"We have a concert coming up on Father's Day in Kanawha State Forest, near the swimming pool. It starts at 3 and it's free. We are not the West Virginia Symphony, but for what we are, we are good.

"The River Rat Band started at the Red Carpet with Jack Hamrick, Ralph Bevis and me. We discovered that we were not going to play in the Regatta Parade. We were usually there with the Shrine Band or barbershoppers. We all sing barbershop chorus.

"So we decided to throw a group together ourselves. The River Rat Band is still going. They do not practice. They get together the day of the parade and go through some music, and they go down the street and play. We might have 25 in the band. We might have 40.

"I want to direct the Community Band a couple more years. The art of directing is getting along with the people in the group. They are very attentive and responsive to what I ask of them. They like to play their horns, and they're pretty good players, so we have a lot going for us when we walk in the door as far as producing a product.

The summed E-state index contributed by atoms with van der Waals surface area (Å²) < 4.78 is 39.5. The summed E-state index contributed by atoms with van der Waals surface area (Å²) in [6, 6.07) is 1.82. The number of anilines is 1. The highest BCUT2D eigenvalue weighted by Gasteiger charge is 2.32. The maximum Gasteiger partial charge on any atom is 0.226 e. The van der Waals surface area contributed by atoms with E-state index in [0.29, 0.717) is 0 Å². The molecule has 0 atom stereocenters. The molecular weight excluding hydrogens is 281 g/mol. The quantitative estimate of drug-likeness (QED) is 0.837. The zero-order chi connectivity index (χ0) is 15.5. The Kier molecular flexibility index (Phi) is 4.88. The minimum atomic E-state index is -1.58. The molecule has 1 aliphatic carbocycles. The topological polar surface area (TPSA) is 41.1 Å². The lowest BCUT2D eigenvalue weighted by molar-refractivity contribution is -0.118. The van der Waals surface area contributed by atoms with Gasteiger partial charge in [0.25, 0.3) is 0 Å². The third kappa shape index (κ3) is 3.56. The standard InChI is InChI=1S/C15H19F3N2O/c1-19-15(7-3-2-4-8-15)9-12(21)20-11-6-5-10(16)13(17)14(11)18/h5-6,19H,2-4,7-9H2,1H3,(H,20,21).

"When I'm directing, I'm trying to relay the emotions and feelings of the music. I've always been fascinated by band music. There's just something about a band. The Meredith Wilson thing.

"I'm pretty content. The only thing I can think of I would change is, I might not have taken ROTC. It's a good program, but I might have been better off had I joined the military with my degree and served my time as a musician. I could have been a warrant officer in the field of music and then maybe a director.

"Dad died in 1972. He didn't push me into directing. It wasn't any one thing he did. It was the environment of being around him with the band work. I think he'd be proud of me."Reach Sandy Wells at sandyw@wvgazette.com or 304-348-5173.